Hiding Framing Irregularities On Crown Moulding - Finish Carpentry - Contractor Talk

Hiding Framing Irregularities On Crown Moulding

 
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Old 05-16-2016, 08:00 PM   #1
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Hiding Framing Irregularities On Crown Moulding


Went to a site today for the finishing of 4 loft apartments in a factory. The framers/rockers never flattened the ceiling joist. ...Many of the old buildings here have joist that are notched onto the plate. The old timers focused on leveling the floor above, but not the ceiling below. The old mills seemed to have variations +/- 1/2" on joist height. It's not uncommon to find drastic shimming when the old plaster or tin ceilings come down.

Long story short. The drywall looks like crap and there's lots of waves on the ceiling to wall angles.

I've had luck doing a built up crown with colonial base on the wall & ceiling. This allows me to shim to correct spring angle as well as flatten out the surface to nest crown. We've floated out the high spots with mud or caulked to conceal the gap.

What have you found that best works for you for hiding ceiling flaws? Is there a particular profile/Moulding that works well for you?

Also, many of the side walls are brick so a nailer will be needed to attach the crown.
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Old 05-16-2016, 09:22 PM   #2
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Re: Hiding Framing Irregularities On Crown Moulding


call your drywaller and have him float the ceiling

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Old 05-17-2016, 04:54 AM   #3
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Re: Hiding Framing Irregularities On Crown Moulding


That sucks. A) previous carpenters too dumb or not give a chit. B) Rockers too dumb or not give a chit.
Good luck having them come back.
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Old 05-17-2016, 06:14 AM   #4
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Re: Hiding Framing Irregularities On Crown Moulding


"As a carpenter I will do my best, caulk and paint will do the rest".

That's the axiom I learnt working on old relics - excuse me, I mean historically significant architectural gems.

The walls and ceilings were always wavy and out of plumb, the wood supplied always wandered like a sailor on holiday.

The secret is to misdirect the eye and de-emphasize the swoops and bulges.

I've only ever worried about 3 points: the middle and the two ends of a crown/wall run. In between those, the crowns job is to say "hey look at this long straight line, ignore those crooked walls", so pushing it in and out to follow the contours is wrong.

Here's where the painter comes in: When the paint is rolled up past the actual joint of wall to crown, and that width is consistent along the run to the first angle of the crown - THAT is the line the eye sees.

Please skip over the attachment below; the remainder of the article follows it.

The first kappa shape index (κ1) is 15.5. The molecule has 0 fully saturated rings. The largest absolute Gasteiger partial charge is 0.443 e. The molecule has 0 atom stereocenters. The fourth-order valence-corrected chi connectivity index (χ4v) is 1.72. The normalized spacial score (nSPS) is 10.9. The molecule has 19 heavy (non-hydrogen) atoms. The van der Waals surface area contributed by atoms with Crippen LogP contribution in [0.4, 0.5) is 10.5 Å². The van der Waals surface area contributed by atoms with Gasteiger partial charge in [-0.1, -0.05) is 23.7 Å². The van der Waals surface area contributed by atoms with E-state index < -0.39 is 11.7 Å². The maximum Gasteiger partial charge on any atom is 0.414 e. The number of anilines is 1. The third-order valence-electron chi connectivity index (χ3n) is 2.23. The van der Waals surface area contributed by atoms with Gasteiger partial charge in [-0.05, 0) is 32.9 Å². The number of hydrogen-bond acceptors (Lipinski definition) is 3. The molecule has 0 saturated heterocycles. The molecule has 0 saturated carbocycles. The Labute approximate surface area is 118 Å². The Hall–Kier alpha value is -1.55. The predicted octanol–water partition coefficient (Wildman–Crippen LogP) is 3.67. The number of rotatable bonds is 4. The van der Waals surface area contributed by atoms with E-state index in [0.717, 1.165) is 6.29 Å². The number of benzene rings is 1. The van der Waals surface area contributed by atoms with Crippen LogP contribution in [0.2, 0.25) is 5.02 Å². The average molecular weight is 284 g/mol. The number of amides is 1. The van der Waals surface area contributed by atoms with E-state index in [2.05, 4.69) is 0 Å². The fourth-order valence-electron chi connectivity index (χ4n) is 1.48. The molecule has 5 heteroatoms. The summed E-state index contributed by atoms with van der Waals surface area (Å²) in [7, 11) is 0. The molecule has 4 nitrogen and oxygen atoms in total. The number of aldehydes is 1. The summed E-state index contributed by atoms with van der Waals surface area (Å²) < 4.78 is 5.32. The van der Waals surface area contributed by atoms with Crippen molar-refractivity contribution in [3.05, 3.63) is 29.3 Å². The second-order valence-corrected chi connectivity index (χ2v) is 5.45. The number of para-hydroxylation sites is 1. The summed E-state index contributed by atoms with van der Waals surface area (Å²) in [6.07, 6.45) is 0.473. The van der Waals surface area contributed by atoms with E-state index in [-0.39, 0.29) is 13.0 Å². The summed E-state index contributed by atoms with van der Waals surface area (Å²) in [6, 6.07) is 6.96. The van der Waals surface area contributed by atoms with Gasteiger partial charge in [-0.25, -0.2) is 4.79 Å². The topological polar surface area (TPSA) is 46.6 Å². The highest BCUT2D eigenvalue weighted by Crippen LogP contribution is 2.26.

It's never been about making perfect - it's always been about looking good.
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Old 05-17-2016, 04:41 PM   #5
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Re: Hiding Framing Irregularities On Crown Moulding


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Originally Posted by SmallTownGuy View Post
"As a carpenter I will do my best, caulk and paint will do the rest".

That's the axiom I learnt working on old relics - excuse me, I mean historically significant architectural gems.

The walls and ceilings were always wavy and out of plumb, the wood supplied always wandered like a sailor on holiday.

The secret is to misdirect the eye and de-emphasize the swoops and bulges.

I've only ever worried about 3 points: the middle and the two ends of a crown/wall run. In between those, the crowns job is to say "hey look at this long straight line, ignore those crooked walls", so pushing it in and out to follow the contours is wrong.

Here's where the painter comes in: When the paint is rolled up past the actual joint of wall to crown, and that width is consistent along the run to the first angle of the crown - THAT is the line the eye sees.

It's never been about making perfect - it's always been about looking good.
I always shoot for, make it perfect, and look great...
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Old 05-17-2016, 07:44 PM   #6
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Re: Hiding Framing Irregularities On Crown Moulding


On long runs I chalk a line for the bottom and float the top as needed. If there is a really bad bump in the ceiling out come the planer.

But by the sound of it you are talking major issues that are not so easily covered up.
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Old 05-17-2016, 07:51 PM   #7
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Re: Hiding Framing Irregularities On Crown Moulding


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On long runs I chalk a line for the bottom and float the top as needed. If there is a really bad bump in the ceiling out come the planer.

But by the sound of it you are talking major issues that are not so easily covered up.
So on to plan B... expanding foam...
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Old 05-17-2016, 08:01 PM   #8
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Re: Hiding Framing Irregularities On Crown Moulding


The rockers are still working in the building. I know it can be ugly before it gets pretty, but I'm skeptical of their ability to float these waves. They have some of the units partially taped, but a mess overall. I may just let them finish and float the ceiling myself. I know it will be a case of rockers saying "the framers should have" and the framers will say" drywall guys should have shimmed it". I don't want to get in the middle of it. The client contracted them individually and has been running the job until now. I don't want to start pointing fingers. It's my job to finish it and make it good perfect... Or good.

I'm doing paint, tile, doors, millworks, appliances, some finish plumbing/electrical. So how it looks falls on me since I'm the last guy in there.

I was considering running S4S on the wall/ceiling to set the crown on and using a cove Moulding to finish the exposed edge. I was think the curve of the cove may better conceal and heavy caulk joints to the drywall ceiling. 10'6" ceiling height also helps

I too try to keep the crown straight. Using the base allows me to shim the hollow spots and get if flat/straight. Then I have a clean slate for the crown and down have to worry about racking it to conform. I feel the base hides the caulking a little better than crown alone, plus the added detail makes it look fancy.
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Old 05-17-2016, 08:31 PM   #9
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Re: Hiding Framing Irregularities On Crown Moulding


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Originally Posted by philcav7 View Post